Ken (Albert Richard William Kenelm) Cox was born in 1927, in Wotton Under Edge, Gloucestershire. In 1949 he enrolled at UWE Art College in Bristol, where he did first drawings and murals. During the same year he changed to Camberwell Art School where he studied painting until 1951. After leaving Camberwell, he worked as a teacher in Lasborough, Gloucestershire, and in 1955 turned towards landscape painting. From 1958 to 1962 Cox lived in London, where he taught at the Acland Burghley School and continued to do landscape paintings. With yet another relocation to The Park, Kingscote, Gloucestershire, his artistic interests shifted. He established close contacts with artists and poets, among them Dom Sylvester Houédard and John Furnival, that would shape his future work. First Wall Sculpturesemerged, along with motorized objects and sign machines (Harmonograph Drawing Machine, 1966), works that led him entirely away from painting. Increasingly, his attention was now drawn to phenomena of (word) play, of mobility and change, of light and shadow. From 1962 to 1968 Cox held a teaching position at Gloucestershire College of Art in Cheltenham and Stroud.
The early kinetic or motorized objects emerging during the artist’s short productive period – it abruptly ended in 1968 – document his interest in absurd and ambiguous or decontextualized verbal and temporal phenomena. On the first Brighton Arts Festival in 1967, he presented Floating Sculptures. The words drifting on water (»Passion«, »Love«, »Beauty«) owed their unstable presence as much to the water, its surrounding medium, as to the specific position of the viewer. The lit and inscribed Balloons (1966) or the Graces Sculptures (1968) and the Moving Letter Board again combined sculptural and installation-based elements that always included creative verbal processes. With the Balloons, Cox turned towards the elements in spatially arranged light sculptures, with the Graces Sculptures, he arranged letters and word sequences into mobile, typographical figures of light and shadow, and the Moving Letter Board was conceived as clock-like, automatized word-machine. Like Ian Hamilton Finlay, one of the British exponents of Concrete Poetry, Cox’ working with language focused on its phonetic and visual dimensions. The relation to the elements (earth, fire, water, air), for example, was documented through the positioning and usually mobile mounting of his object-like mechanicalword sequences. With means such as word positioning and alliteration he gave verbal expression to phenomena of mobility and rhythm.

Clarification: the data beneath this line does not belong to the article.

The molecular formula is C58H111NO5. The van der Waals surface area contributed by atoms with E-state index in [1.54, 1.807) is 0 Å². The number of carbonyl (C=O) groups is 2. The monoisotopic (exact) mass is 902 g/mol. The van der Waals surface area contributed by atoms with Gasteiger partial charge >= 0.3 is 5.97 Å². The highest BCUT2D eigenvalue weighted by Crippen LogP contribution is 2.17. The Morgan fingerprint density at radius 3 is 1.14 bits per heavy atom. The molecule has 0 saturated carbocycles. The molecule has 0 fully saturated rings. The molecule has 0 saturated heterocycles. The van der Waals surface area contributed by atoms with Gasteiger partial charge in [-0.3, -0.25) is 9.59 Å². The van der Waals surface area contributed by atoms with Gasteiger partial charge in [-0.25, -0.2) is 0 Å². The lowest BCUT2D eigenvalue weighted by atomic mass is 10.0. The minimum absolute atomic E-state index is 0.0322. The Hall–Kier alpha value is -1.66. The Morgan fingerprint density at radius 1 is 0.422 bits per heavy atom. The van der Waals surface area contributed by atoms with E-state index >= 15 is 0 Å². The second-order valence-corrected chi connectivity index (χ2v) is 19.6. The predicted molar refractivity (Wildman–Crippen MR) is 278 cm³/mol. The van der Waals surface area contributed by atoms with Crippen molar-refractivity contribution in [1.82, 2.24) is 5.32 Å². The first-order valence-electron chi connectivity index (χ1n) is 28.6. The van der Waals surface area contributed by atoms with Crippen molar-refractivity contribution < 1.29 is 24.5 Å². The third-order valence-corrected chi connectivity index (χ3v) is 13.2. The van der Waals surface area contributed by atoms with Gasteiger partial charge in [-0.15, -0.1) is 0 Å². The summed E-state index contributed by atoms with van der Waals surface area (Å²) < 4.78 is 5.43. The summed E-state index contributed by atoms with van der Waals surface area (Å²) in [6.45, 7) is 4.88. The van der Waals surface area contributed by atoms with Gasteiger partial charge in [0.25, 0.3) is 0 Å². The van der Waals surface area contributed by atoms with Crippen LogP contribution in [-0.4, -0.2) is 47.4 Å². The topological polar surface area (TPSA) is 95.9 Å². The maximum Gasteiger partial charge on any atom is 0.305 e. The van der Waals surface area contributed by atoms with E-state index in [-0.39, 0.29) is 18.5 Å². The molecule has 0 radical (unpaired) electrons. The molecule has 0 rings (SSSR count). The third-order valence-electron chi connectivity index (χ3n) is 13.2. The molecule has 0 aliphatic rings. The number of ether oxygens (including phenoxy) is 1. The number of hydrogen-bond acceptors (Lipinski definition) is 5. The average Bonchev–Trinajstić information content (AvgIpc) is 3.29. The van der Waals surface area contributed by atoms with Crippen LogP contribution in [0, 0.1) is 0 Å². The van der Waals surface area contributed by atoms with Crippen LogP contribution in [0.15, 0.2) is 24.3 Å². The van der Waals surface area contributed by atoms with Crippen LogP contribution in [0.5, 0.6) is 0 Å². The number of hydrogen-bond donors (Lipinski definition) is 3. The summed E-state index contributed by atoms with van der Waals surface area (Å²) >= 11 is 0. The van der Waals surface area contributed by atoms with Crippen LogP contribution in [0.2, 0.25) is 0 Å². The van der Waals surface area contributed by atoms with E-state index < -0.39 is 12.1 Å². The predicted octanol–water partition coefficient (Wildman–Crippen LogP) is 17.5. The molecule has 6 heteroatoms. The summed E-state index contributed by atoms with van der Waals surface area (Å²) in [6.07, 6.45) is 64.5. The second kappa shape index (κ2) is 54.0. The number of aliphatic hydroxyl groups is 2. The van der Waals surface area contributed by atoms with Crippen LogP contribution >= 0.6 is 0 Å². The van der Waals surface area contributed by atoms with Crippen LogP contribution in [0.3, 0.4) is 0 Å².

In the 1960s Cox participated in the first London exhibition of Concrete Poetry (Between Painting and Poetry, 1965) and in the International Festival of Concrete Poetry in Falmouth. After these events, his works were received as being situated on the boundaries of poetry and art. One of the venues where he exhibited his sculptures and objects was the ICA in London (1965). Posthumously his works were shown at exhibitions in Münster (Art Beyond Poetry, 1979), and his Four Seasons Clockwas shown at the 1986 Biennale Internationale de Poésie in Liège. In 2007 his hometown Wotton Under Edge dedicated a retrospective to the artist and his transmedial work.
Ken Cox died in 1968 in London.
Gomringer, E.: Von der konkreten Poesie zur visuellen Poesie, Ditzingen 1995
Ernst, U.: Text als Figur. Visuelle Poesie von der Antike bis zur Moderne, Weinheim 1987
Concrete Poetry: Gloup and Woup. Bob Cobbing, Kenelm Cox u.a., Gillingham 1974
Dencker, K.P.: Textbilder – Visuelle Poesie international, Köln 1972
Multiples: The first Decade: Künstlerbuch, Philadelphia 1971
Art & Project, Kinetic poetry, Kenelm Cox: Ausst.-Kat. hg. v. N. Godfrey, Amsterdam 1969